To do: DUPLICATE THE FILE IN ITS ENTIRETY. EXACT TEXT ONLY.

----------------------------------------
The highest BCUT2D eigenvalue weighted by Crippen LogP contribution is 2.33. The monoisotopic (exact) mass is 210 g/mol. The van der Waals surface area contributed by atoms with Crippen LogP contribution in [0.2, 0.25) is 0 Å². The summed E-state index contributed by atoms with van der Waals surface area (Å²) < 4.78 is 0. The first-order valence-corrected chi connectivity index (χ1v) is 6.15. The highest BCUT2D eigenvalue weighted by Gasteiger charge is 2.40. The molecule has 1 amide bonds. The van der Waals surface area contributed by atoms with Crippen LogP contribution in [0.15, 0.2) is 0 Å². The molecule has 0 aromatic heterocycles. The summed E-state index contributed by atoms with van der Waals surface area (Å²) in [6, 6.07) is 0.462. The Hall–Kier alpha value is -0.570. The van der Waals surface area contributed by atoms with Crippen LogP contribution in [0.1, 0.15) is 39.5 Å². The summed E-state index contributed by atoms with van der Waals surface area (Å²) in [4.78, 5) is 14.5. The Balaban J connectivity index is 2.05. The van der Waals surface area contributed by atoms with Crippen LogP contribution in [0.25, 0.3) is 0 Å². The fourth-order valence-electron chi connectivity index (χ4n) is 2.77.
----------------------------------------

The highest BCUT2D eigenvalue weighted by Crippen LogP contribution is 2.33. The monoisotopic (exact) mass is 210 g/mol. The van der Waals surface area contributed by atoms with Crippen LogP contribution in [0.2, 0.25) is 0 Å². The summed E-state index contributed by atoms with van der Waals surface area (Å²) < 4.78 is 0. The first-order valence-corrected chi connectivity index (χ1v) is 6.15. The highest BCUT2D eigenvalue weighted by Gasteiger charge is 2.40. The molecule has 1 amide bonds. The van der Waals surface area contributed by atoms with Crippen LogP contribution in [0.15, 0.2) is 0 Å². The molecule has 0 aromatic heterocycles. The summed E-state index contributed by atoms with van der Waals surface area (Å²) in [6, 6.07) is 0.462. The Hall–Kier alpha value is -0.570. The van der Waals surface area contributed by atoms with Crippen LogP contribution in [0.1, 0.15) is 39.5 Å². The summed E-state index contributed by atoms with van der Waals surface area (Å²) in [4.78, 5) is 14.5. The Balaban J connectivity index is 2.05. The van der Waals surface area contributed by atoms with Crippen LogP contribution in [0.25, 0.3) is 0 Å². The fourth-order valence-electron chi connectivity index (χ4n) is 2.77.